Richard Daugherty and Sarah Burrows set out to find a property that provided the lifestyle and outdoor experiences they so desired. With a young family they chose to move from South Africa and settle in the New England district of northern NSW. Having done their research they settled on Balala Station which just happened to be up for sale for only the second time since establishment.
Whilst drought has been a setback, this determined couple are forging ahead setting the property up for a time when rains return. New business ventures and further plans keep these two firmly planted on the ground.
Balala Station, Balala NSW
ENTERPRISE: Merino sheep and Angus cattle breeding
PROPERTY SIZE: 1250 ha
AVERAGE ANNUAL RAINFALL: 760 mm
ELEVATION: 860 – 1000 m
MOTIVATION FOR CHANGE
- Richard’s background in South Africa observing wild animals on their annual migration and learning about holistic grazing practices that mimic these natural processes influenced the choice to implement regenerative agriculture and matched Sarah’s commitment to healthy, ethical food production systems.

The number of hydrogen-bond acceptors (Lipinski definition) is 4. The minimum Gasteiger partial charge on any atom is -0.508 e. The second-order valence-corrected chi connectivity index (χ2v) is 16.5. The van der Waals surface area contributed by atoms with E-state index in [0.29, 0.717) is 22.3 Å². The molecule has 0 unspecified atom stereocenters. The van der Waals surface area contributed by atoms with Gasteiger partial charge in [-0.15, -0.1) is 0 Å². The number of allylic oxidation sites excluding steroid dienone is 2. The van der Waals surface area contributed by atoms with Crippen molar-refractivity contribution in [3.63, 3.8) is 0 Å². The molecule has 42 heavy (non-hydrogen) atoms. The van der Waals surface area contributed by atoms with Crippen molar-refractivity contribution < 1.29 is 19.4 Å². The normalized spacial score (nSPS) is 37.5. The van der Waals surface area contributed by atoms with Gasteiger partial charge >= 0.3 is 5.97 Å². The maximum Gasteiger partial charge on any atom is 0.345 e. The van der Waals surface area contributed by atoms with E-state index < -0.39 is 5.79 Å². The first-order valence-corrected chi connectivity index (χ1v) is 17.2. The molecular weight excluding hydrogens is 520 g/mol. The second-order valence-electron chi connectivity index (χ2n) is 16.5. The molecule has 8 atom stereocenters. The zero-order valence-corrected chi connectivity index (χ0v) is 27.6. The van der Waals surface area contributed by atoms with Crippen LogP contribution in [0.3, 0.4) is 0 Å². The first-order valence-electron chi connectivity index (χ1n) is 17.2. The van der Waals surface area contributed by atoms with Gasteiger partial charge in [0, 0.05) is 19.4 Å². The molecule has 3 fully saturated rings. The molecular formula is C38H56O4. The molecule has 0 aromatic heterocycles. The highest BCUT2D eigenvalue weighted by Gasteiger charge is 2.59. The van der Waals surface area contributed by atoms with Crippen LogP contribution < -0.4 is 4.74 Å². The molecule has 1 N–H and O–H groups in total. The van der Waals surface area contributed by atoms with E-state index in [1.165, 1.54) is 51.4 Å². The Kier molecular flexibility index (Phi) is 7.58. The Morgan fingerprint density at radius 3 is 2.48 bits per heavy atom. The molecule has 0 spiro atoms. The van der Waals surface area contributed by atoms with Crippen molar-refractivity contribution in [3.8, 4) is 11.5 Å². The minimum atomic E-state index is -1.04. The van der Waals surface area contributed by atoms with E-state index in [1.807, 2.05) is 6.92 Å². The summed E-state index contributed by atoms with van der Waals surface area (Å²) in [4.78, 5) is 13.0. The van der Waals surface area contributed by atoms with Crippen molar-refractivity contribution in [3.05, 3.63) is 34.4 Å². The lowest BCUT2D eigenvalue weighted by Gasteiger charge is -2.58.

Regenerative landscape and livestock management regimes, including:
- Increase paddock numbers to facilitate rotational grazing
- Water infrastructure including dams and water reticulation points
- Soil testing to identify key nutrient deficiencies
- Restoration of biodiversity through tree thinning
- Conservation work with the Bells turtle and Regent honeyeater Projects
- Fence out riparian zones
- Complimentary sheep and cattle grazing on a rotational plan.
- Natural capital enhancement leading to improved biodiversity and drought resilience.
- Connections through the University of New England on sustainability and land management issues.
From a regenerative perspective Balala Station may have been a blank canvas which makes the work undertaken and the transition story more intriguing. With minimal farming experience and a desire to learn from others, relationships with the broader community have blossomed and so too has the family.
From the formative years of Australian agriculture, this once vast station stocked 44,000 sheep. There we no dams and few paddocks. Over a century of set stocking had exacted a toll on the landscape. The turn around and potential thereafter looks promising.
Education, training, goal setting, trading strategies, infrastructure, cashflow, productivity and on and on it goes…
A farmers lot is never easy, taking the time to plan your approach and not go in boots ‘n all is an effective strategy.
Intent on farming, the political landscape in South Africa was judged too risky, alternatively Australia looked promising. Richard and Sarah settled on a property in the New England area, it had “good bones” but there was work to be done…